Music: German director David Aufdembrinke produced the video for Alban Endlos’ solo debut by transferring documentary footage from India onto an previous video tape and manipulating it making use of magnets.

Aufdembrinke, also identified as DAV.ID, recorded ten hrs of digital video footage and took twelve,000 timelapse pictures to make the video for Umda.

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He lower with each other the footage from the 6 week journey into a procession of swiftly altering photos, and then transferred the results onto VHS video film for added distortion.

The song is the very first release from Goldene Welt, the debut solo album by Hamburg-based electronic artist Alban Endlos.

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Endlos and Aufdembrinke were previously close friends, and the pair desired to develop an idea that would be low-cost to make but supply adequate impact to be observed on the web.

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“I located out that Umda – a title he chose just for it really is phonetic sound – was in fact a Hindi word which means outstanding. I always needed to travel through India, and therefore the idea was born,” explained Aufdembrinke.

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“I knew from the start I wouldn’t be capable to stage something, so I came up with some visual ideas that I could execute in a documentary-fashion of shooting.”

The ad-hoc nature of filming while travelling meant that a good deal of the shots would have to be steadied in publish-manufacturing, and the images may well get rid of some of their high quality. Aufdembrinke made the decision to make a characteristic of this and investigate how the footage may look when recorded onto a video tape, with the particles of the movie then manipulated by hand utilizing magnets. This approach would establish the final colours and visual results.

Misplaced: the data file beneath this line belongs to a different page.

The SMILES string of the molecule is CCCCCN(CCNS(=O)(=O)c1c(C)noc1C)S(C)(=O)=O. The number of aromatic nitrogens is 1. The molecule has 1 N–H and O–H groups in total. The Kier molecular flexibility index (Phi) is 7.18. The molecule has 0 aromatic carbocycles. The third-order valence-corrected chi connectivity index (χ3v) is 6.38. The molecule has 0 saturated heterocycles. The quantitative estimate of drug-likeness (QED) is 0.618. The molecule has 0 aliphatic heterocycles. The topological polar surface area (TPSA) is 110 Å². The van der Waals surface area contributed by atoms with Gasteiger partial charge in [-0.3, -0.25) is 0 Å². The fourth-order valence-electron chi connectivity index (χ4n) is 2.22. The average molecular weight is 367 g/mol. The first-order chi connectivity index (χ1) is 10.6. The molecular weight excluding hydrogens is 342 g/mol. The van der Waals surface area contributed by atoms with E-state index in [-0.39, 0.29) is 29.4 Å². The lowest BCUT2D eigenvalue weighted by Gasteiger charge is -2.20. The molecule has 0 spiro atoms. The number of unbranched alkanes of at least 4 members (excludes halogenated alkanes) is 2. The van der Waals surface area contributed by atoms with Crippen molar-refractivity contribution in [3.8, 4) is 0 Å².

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“I had just found my previous VHS-recorder in my mother’s basement and was searching for a way to apply it to a task,” he explained. “But to be honest, I had no clue how this video would operate out.”

To maintain his baggage light, Aufdembrinke assembled a minimum camera kit that included a Sony A7, 3 old Nikon lenses and a single tripod. The relatively low value of the kit also allowed him to get risks with shooting that he would have otherwise averted, like attaching the camera to the end of a two-metre-lengthy stick for filming out of the window of a moving train.

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“The guide Nikons connected to the classically-created camera physique gave the impression of an analog photograph camera, which was a wonderful disguise,” stated Aufdembrinke. “Folks react differently if they feel you’re photographing them than if they know you are filming them.”

The journey began in New Dehli, taking in Manali, Ladakh in the Himalayas, Jodhpur, Jaipur, Varanasi, Chennai, Quroville, Munnar and Kochi. Most of the shots had been unplanned.

The footage was assembled with match cuts – putting with each other shots in which the end of 1 and the starting of the up coming have been graphically related.